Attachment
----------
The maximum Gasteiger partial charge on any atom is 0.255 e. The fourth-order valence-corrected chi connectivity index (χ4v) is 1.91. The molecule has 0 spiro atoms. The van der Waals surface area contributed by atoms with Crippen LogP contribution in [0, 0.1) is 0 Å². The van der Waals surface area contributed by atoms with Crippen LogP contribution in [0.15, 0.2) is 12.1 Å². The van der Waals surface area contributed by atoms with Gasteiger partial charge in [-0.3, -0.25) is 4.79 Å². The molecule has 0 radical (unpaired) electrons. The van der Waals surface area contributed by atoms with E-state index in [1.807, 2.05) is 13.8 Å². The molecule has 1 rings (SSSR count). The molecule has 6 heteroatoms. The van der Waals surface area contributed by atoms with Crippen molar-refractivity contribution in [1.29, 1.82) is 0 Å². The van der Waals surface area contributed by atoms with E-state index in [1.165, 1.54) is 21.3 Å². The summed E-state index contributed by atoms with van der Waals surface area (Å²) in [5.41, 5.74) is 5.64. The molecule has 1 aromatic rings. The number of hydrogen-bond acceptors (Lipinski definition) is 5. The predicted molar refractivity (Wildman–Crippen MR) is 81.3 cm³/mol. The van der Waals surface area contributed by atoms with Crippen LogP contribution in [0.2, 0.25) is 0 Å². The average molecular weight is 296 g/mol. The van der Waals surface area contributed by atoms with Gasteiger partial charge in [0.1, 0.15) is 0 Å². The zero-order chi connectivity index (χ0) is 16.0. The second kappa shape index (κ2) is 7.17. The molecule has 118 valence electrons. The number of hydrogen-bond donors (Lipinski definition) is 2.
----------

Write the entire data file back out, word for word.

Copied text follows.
The maximum Gasteiger partial charge on any atom is 0.255 e. The fourth-order valence-corrected chi connectivity index (χ4v) is 1.91. The molecule has 0 spiro atoms. The van der Waals surface area contributed by atoms with Crippen LogP contribution in [0, 0.1) is 0 Å². The van der Waals surface area contributed by atoms with Crippen LogP contribution in [0.15, 0.2) is 12.1 Å². The van der Waals surface area contributed by atoms with Gasteiger partial charge in [-0.3, -0.25) is 4.79 Å². The molecule has 0 radical (unpaired) electrons. The van der Waals surface area contributed by atoms with E-state index in [1.807, 2.05) is 13.8 Å². The molecule has 1 rings (SSSR count). The molecule has 6 heteroatoms. The van der Waals surface area contributed by atoms with Crippen molar-refractivity contribution in [1.29, 1.82) is 0 Å². The van der Waals surface area contributed by atoms with E-state index in [1.165, 1.54) is 21.3 Å². The summed E-state index contributed by atoms with van der Waals surface area (Å²) in [5.41, 5.74) is 5.64. The molecule has 1 aromatic rings. The number of hydrogen-bond acceptors (Lipinski definition) is 5. The predicted molar refractivity (Wildman–Crippen MR) is 81.3 cm³/mol. The van der Waals surface area contributed by atoms with Crippen LogP contribution in [0.2, 0.25) is 0 Å². The average molecular weight is 296 g/mol. The van der Waals surface area contributed by atoms with Gasteiger partial charge in [0.1, 0.15) is 0 Å². The zero-order chi connectivity index (χ0) is 16.0. The second kappa shape index (κ2) is 7.17. The molecule has 118 valence electrons. The number of hydrogen-bond donors (Lipinski definition) is 2.